Why are people dishonest on the golf course? Because they’re that way in life, I suppose.
|Hermann Park Golf Course near downtown Houston.|
My friend and I recently teed it up at Hermann Park Golf Course near downtown Houston. For a municipal track next to a zoo, it’s a nifty layout with tight fairways and decent conditions for the price ($16.50 weekdays, $26.50 weekends). The greens are smallish and in better shape than you’d expect. They rolled just fine when we were there.
Hermann Park is basically what you make it. If you want to bang driver and play bomb & gouge all day, you can do that. But you don’t have to. You can also work on course management with 3-woods, hybrids and long irons off the tees. It’s not a championship course by any means, but it is plenty fun.
It’s a perfect setting for casual golf and casual golfers.
Land is especially precious in urban settings, and Hermann Park does suffer a bit from adjacent fairways and the occasional golf ball whizzing by from other holes. We’ve all played on these kinds of courses. You keep your head on a swivel, but otherwise have a great time playing a game you love in a unique setting for a good price.
One thing inevitably happens in these situations, however. The idiot golfer who picks up someone else’s ball.
Why do people do that?
This happened to my friend at Hermann Park. We were humming along, playing our match with the two other fellows we were paired up with on the first tee. They were plenty nice. Not the greatest golfers, but that was never an issue. They were encouraging to us, as we were to them. We played the first seven holes at a good pace, everyone having a great time.
Then, on the eighth hole, my friend’s approach shot came in hot and bounced over the green. I saw it hit the back fringe and carom to the rough behind the green. When we got up the green and looked behind it, her golf ball was nowhere to be found. Along with one of the other guys in our group, we spent a full five minutes looking for it.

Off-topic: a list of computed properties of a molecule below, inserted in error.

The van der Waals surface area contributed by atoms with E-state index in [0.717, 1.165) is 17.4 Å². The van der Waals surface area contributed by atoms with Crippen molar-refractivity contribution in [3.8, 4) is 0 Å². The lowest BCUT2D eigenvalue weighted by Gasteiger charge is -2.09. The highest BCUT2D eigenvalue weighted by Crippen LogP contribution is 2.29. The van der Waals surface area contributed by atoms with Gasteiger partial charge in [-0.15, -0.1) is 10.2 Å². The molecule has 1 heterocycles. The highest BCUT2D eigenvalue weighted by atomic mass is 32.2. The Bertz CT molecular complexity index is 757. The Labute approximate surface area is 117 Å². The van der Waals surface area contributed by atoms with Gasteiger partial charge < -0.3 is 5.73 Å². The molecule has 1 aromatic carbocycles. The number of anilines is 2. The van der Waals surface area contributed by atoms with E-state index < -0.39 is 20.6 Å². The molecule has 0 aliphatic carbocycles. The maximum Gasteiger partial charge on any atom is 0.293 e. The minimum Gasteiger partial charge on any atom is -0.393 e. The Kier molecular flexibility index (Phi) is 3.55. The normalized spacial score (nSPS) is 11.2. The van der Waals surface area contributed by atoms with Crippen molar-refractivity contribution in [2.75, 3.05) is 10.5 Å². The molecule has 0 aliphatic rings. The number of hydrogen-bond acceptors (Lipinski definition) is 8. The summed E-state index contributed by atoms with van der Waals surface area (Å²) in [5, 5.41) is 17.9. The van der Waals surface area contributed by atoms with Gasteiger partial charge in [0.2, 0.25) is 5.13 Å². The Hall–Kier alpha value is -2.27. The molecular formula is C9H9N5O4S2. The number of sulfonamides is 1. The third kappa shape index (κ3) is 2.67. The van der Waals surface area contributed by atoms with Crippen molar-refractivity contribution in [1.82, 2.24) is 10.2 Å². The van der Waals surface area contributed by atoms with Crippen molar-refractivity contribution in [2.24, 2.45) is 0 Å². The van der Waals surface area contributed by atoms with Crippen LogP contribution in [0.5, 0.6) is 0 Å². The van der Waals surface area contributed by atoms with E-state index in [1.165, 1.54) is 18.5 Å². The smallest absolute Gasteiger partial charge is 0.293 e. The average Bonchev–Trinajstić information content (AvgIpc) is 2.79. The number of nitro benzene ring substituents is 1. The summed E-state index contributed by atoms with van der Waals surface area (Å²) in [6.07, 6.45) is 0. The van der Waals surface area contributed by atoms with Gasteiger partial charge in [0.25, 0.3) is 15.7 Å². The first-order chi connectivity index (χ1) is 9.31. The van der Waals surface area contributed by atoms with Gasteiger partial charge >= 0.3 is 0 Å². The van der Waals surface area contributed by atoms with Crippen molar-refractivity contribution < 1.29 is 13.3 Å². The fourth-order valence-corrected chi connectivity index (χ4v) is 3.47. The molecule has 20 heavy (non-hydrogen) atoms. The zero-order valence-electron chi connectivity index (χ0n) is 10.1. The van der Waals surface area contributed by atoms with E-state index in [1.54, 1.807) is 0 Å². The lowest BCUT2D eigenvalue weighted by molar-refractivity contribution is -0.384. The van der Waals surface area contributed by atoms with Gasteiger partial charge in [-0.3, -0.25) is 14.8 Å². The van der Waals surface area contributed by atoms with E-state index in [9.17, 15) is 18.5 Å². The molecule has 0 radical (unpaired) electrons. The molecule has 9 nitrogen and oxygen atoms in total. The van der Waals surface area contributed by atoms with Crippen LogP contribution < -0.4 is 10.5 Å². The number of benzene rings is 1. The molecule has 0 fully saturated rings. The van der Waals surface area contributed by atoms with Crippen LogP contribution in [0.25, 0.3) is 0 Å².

Meanwhile, the fourth member of our group was on the green, lining up his putt. I hadn’t noticed him behind the green before we got there.
Finally, my friend takes a drop (and two-stroke penalty) and we finish the hole. On the way to the next hole, she says to me, “That guy picked up my golf ball.”
“What? You saw him?”
“Yeah, I think so.”
On the next tee, I ask him: “Hey, did you happen to pick up a Precept back there behind the green?”
He looks at us sheepishly, points at his buddy and says, “Yeah, I did. He told me not to say anything.”
While blushing, he reaches in his pocket, pulls out her golf ball and tosses it to us.
We said, “Thanks.”
What the heck? I didn’t get it then, and I don’t get it now. First, why would anyone pick up someone else’s ball at a claustrophobic course where so many stray shots are being hit? If it wasn’t our ball, it surely belonged to someone else on a nearby hole.
Second, he “wasn’t going to say anything” because his buddy said not to? Were they embarrassed? Why, then, did he admit it when I asked him directly?
We finished the rest of the round in relative silence. Not a lot of chatter between carts. My friend and I weren’t exactly mad at them; we were mostly confused. Why did he pick up the ball? Then for five minutes, he hung out on the green while watching us search for it. And then he cops to the theft on the next tee box.
What’s equally mystifying is why anyone would pick up someone else’s ball near a green at a public course. I understand finding the Pro V1 in a hazard or deep in the trees. When it’s fairly obvious that you’ve found a ball that someone else lost – and isn’t currently searching for – there’s no harm in claiming a diamond in the rough.
But when you see others looking for a ball, and you find one … the proper thing to do is say, “Here’s one! What kind of ball are you playing?”
Our playing partners that day needed a lesson on honesty. They could benefit from reading a copy of my book, “Finding Ti Ming & Tem Po, Legend of the golf gods.” In the story, the golf gods Ti Ming and Tem Po not only come alive in the dreams of children to teach them how to play golf, they also teach them how to live with the values we learn from the game, such as honesty, respect and sound decision-making.
The kids in the story learn to play golf at the highest levels, and along the way they learn how to live honest, honorable lives. Our playing partners from Hermann Park could use the lessons found in my book. So could all junior golfers.
Golf is a game of a lifetime. Its lessons and values are equally enduring. Next time you see a ball in the rough that isn’t yours, please ask everyone within sight if it’s their ball.